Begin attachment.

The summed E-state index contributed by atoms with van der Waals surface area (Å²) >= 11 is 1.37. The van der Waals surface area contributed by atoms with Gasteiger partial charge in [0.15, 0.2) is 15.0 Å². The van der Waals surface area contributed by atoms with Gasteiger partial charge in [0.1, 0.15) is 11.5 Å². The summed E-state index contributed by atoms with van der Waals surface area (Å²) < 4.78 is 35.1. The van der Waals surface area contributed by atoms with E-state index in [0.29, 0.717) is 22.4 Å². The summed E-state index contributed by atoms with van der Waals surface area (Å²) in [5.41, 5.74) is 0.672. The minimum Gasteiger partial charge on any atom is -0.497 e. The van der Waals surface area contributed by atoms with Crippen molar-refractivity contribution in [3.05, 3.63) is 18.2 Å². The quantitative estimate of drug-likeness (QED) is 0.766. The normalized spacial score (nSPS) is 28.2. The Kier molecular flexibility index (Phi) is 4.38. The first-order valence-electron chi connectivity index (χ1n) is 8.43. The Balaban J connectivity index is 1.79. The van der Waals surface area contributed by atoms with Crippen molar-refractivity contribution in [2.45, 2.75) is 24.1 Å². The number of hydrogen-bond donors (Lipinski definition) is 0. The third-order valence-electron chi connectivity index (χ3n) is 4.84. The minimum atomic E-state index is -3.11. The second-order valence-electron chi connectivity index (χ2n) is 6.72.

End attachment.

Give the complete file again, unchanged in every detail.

The summed E-state index contributed by atoms with van der Waals surface area (Å²) >= 11 is 1.37. The van der Waals surface area contributed by atoms with Gasteiger partial charge in [0.15, 0.2) is 15.0 Å². The van der Waals surface area contributed by atoms with Gasteiger partial charge in [0.1, 0.15) is 11.5 Å². The summed E-state index contributed by atoms with van der Waals surface area (Å²) < 4.78 is 35.1. The van der Waals surface area contributed by atoms with E-state index in [0.29, 0.717) is 22.4 Å². The summed E-state index contributed by atoms with van der Waals surface area (Å²) in [5.41, 5.74) is 0.672. The minimum Gasteiger partial charge on any atom is -0.497 e. The van der Waals surface area contributed by atoms with Crippen molar-refractivity contribution in [3.05, 3.63) is 18.2 Å². The quantitative estimate of drug-likeness (QED) is 0.766. The normalized spacial score (nSPS) is 28.2. The Kier molecular flexibility index (Phi) is 4.38. The first-order valence-electron chi connectivity index (χ1n) is 8.43. The Balaban J connectivity index is 1.79. The van der Waals surface area contributed by atoms with Crippen molar-refractivity contribution in [2.45, 2.75) is 24.1 Å². The number of hydrogen-bond donors (Lipinski definition) is 0. The third-order valence-electron chi connectivity index (χ3n) is 4.84. The minimum atomic E-state index is -3.11. The second-order valence-electron chi connectivity index (χ2n) is 6.72.